The payments market is often overly linked to volume for discount and pricing tiers. When it comes to identifying where you can leverage greater value, it is vital to unpick agreements to understand the charging mechanism around multiple fee elements, i.e., gateway fees, acquiring fees, risk tools, PIN entry devices, and any additional charges.

Challenge the Provider Ecosystem

As demonstrated by the wide-ranging trends, there is scope for your payment landscape to get complex. Legacy providers coincide with FinTechs and others in between. The market is hot with merger and acquisition activity—regularly monitoring your requirements against what is being offered will allow you to switch and consolidate as appropriate. Some providers offer large signing bonuses as part of the relationship.

Effective supplier management

In a landscape driven by innovation, early movers will stay ahead of the game. This means effective management of your provider network to ensure you are accessing the latest solutions to enable you to offer them to your customers. Understanding which suppliers in your payments eco-system are strategic will provide focus to your relationship management efforts, and implementing robust governance and reporting structures will ensure compliance to agreed SLAs. Procurement can ensure true value is being realised from the agreements in place, and challenge where it is not, with an objective view outside of the operational relationship.

Strategy alignment

Having a vision to focus your organization is key within a market that is evolving as rapidly as payments. What must not happen, however, is being so focused on future possibilities that the opportunities of the here and now are overlooked. This is where your procurement strategy can inject practicality and action to deliver what is needed in the short term and set you up for the longer term. Aligned strategies and continuous cross-functional communication between procurement, payments, risk, legal, and technology will be vital for success. It is also imperative that your payment strategy aligns with your overarching organizational strategy. For example, consider how you are positioned in the market and what expectations your customers will have of your payment portfolio. Different requirements will exist between a local budget store and an omnichannel luxury goods setup.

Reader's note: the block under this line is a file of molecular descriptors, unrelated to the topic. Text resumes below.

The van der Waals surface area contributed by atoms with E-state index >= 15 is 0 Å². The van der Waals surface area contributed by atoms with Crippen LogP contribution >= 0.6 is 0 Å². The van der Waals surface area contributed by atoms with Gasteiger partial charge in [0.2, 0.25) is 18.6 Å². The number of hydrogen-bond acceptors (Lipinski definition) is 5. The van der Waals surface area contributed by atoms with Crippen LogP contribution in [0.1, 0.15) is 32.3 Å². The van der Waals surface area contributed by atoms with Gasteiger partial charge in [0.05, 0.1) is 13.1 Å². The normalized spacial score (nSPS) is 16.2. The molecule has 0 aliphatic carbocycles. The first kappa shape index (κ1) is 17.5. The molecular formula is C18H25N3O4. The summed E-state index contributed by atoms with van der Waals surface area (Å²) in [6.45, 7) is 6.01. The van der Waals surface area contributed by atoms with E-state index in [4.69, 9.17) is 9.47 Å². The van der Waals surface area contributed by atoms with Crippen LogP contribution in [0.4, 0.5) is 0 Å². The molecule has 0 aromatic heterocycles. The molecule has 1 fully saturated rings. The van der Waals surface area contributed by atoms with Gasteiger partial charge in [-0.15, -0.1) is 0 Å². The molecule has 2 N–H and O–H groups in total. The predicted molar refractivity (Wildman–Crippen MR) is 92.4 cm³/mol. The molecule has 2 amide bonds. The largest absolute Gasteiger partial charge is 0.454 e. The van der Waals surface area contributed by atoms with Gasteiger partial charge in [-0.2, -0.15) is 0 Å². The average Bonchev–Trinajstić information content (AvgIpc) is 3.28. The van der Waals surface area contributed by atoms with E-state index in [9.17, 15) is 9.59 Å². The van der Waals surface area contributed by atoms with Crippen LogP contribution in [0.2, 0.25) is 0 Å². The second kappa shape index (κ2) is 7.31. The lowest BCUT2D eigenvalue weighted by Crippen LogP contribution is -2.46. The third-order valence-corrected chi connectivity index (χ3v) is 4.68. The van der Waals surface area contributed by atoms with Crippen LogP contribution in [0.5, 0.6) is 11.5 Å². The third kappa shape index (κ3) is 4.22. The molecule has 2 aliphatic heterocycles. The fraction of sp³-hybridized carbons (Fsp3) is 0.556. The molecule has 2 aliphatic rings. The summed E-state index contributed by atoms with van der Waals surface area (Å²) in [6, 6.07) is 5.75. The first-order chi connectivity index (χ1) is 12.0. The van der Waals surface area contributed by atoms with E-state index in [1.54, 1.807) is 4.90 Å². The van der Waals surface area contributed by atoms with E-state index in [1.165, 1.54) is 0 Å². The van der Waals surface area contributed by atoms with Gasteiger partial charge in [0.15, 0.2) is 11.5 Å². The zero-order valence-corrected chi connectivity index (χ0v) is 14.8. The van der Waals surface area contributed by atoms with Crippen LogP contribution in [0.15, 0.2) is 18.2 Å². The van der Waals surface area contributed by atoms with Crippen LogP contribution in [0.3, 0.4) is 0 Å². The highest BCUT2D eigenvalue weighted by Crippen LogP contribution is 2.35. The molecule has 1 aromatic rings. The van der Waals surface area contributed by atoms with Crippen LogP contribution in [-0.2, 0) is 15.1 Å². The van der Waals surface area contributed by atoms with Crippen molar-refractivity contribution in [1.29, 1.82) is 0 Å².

Technological Innovations and Risks

Artificial intelligence (AI) and new technology

AI and blockchain technology have been in the payment landscape for some time – whether for tracking customer buying patterns to deliver a more personalised experience or enabling open banking functionality. The momentum gained in recent years, however, and the rise of new innovations, such as Generative AI and biometric verification methods, has led to further opportunities and risks for retailers to consider.


Amongst the positives of Generative AI within retail payments, such as improving customer service and sales effectiveness, there is also a significant risk evolving. AI or Generative AI-enabled fraud is becoming increasingly sophisticated, placing customers’ payment and identity information at risk. That said, used effectively by both retailers and their payment providers, the same technology can be used to predict consumer trends, conduct real-time analysis, detect anomalies, and report on context to identify and mitigate fraudulent activity, helping to prevent identity theft.

Digital Identity Authentication

As digital payment methods advance, so does the need for secure authentication. Digital identity and biometric authentication methods, such as facial recognition, are becoming more prevalent to ensure secure transactions.

Cashierless checkouts

Perhaps less about the new technology and more about the new use case, the rise of cashierless checkouts in places such as fast food restaurants or fashion retailers brings to life the early-naughties predictions of robots taking our jobs. A little slicker than envisioned, though, retailers are benefitting from satisfying the emerging tech-savvy consumer while also reducing labour costs.

New payment methods

The combination of evolving technology and customer buying habits has led to the emergence of multiple payment methods – extending and expanding what’s available to consumers to suit wide-ranging needs.

Buy now, pay later (BNPL)

Leading providers such as Klarna, ClearPay, and PayPal have been growing rapidly, providing consumers with the option of credit. Although this increases average order value and attracts customer loyalty, it is not without its risks, such as a large number of returns and unfulfilled payments. Offering BNPL at checkout, regardless of whether it is online or in-store, is yet another sign of the merging of business models.